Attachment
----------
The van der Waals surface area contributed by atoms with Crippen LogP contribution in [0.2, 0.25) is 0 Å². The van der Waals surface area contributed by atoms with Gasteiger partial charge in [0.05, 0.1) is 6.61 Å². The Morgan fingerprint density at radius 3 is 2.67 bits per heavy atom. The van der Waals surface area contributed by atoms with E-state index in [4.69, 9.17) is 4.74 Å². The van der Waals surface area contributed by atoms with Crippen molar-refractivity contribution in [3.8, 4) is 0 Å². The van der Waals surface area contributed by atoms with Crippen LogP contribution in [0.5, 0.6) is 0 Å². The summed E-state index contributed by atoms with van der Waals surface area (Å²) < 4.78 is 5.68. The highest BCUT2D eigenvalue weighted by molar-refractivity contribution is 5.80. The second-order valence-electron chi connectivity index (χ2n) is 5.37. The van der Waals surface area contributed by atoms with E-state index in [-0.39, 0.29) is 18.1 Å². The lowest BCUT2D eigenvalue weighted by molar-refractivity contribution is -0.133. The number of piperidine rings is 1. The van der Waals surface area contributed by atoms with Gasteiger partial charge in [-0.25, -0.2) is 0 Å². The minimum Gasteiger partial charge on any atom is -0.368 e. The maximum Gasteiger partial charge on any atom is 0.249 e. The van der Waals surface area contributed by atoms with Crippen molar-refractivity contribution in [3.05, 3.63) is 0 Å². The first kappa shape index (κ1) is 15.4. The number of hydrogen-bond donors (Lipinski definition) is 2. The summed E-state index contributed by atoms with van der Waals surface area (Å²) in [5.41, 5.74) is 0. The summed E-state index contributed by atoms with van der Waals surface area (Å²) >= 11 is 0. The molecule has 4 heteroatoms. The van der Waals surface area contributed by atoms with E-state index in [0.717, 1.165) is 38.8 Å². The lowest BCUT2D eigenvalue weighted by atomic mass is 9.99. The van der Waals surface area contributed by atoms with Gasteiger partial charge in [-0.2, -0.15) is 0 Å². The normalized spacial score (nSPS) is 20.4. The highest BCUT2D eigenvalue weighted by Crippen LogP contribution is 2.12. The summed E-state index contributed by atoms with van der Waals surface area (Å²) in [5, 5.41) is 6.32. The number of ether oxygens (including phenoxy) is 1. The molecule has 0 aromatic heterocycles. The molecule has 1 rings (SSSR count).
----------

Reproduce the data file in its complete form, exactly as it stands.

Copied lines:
The van der Waals surface area contributed by atoms with Crippen LogP contribution in [0.2, 0.25) is 0 Å². The van der Waals surface area contributed by atoms with Gasteiger partial charge in [0.05, 0.1) is 6.61 Å². The Morgan fingerprint density at radius 3 is 2.67 bits per heavy atom. The van der Waals surface area contributed by atoms with E-state index in [4.69, 9.17) is 4.74 Å². The van der Waals surface area contributed by atoms with Crippen molar-refractivity contribution in [3.8, 4) is 0 Å². The van der Waals surface area contributed by atoms with Crippen LogP contribution in [0.5, 0.6) is 0 Å². The summed E-state index contributed by atoms with van der Waals surface area (Å²) < 4.78 is 5.68. The highest BCUT2D eigenvalue weighted by molar-refractivity contribution is 5.80. The second-order valence-electron chi connectivity index (χ2n) is 5.37. The van der Waals surface area contributed by atoms with E-state index in [-0.39, 0.29) is 18.1 Å². The lowest BCUT2D eigenvalue weighted by molar-refractivity contribution is -0.133. The number of piperidine rings is 1. The van der Waals surface area contributed by atoms with Gasteiger partial charge in [-0.25, -0.2) is 0 Å². The minimum Gasteiger partial charge on any atom is -0.368 e. The maximum Gasteiger partial charge on any atom is 0.249 e. The van der Waals surface area contributed by atoms with Crippen molar-refractivity contribution in [3.05, 3.63) is 0 Å². The first kappa shape index (κ1) is 15.4. The number of hydrogen-bond donors (Lipinski definition) is 2. The summed E-state index contributed by atoms with van der Waals surface area (Å²) in [5.41, 5.74) is 0. The summed E-state index contributed by atoms with van der Waals surface area (Å²) >= 11 is 0. The molecule has 4 heteroatoms. The van der Waals surface area contributed by atoms with E-state index in [0.717, 1.165) is 38.8 Å². The lowest BCUT2D eigenvalue weighted by atomic mass is 9.99. The van der Waals surface area contributed by atoms with Gasteiger partial charge in [-0.2, -0.15) is 0 Å². The normalized spacial score (nSPS) is 20.4. The highest BCUT2D eigenvalue weighted by Crippen LogP contribution is 2.12. The summed E-state index contributed by atoms with van der Waals surface area (Å²) in [5, 5.41) is 6.32. The number of ether oxygens (including phenoxy) is 1. The molecule has 0 aromatic heterocycles. The molecule has 1 rings (SSSR count).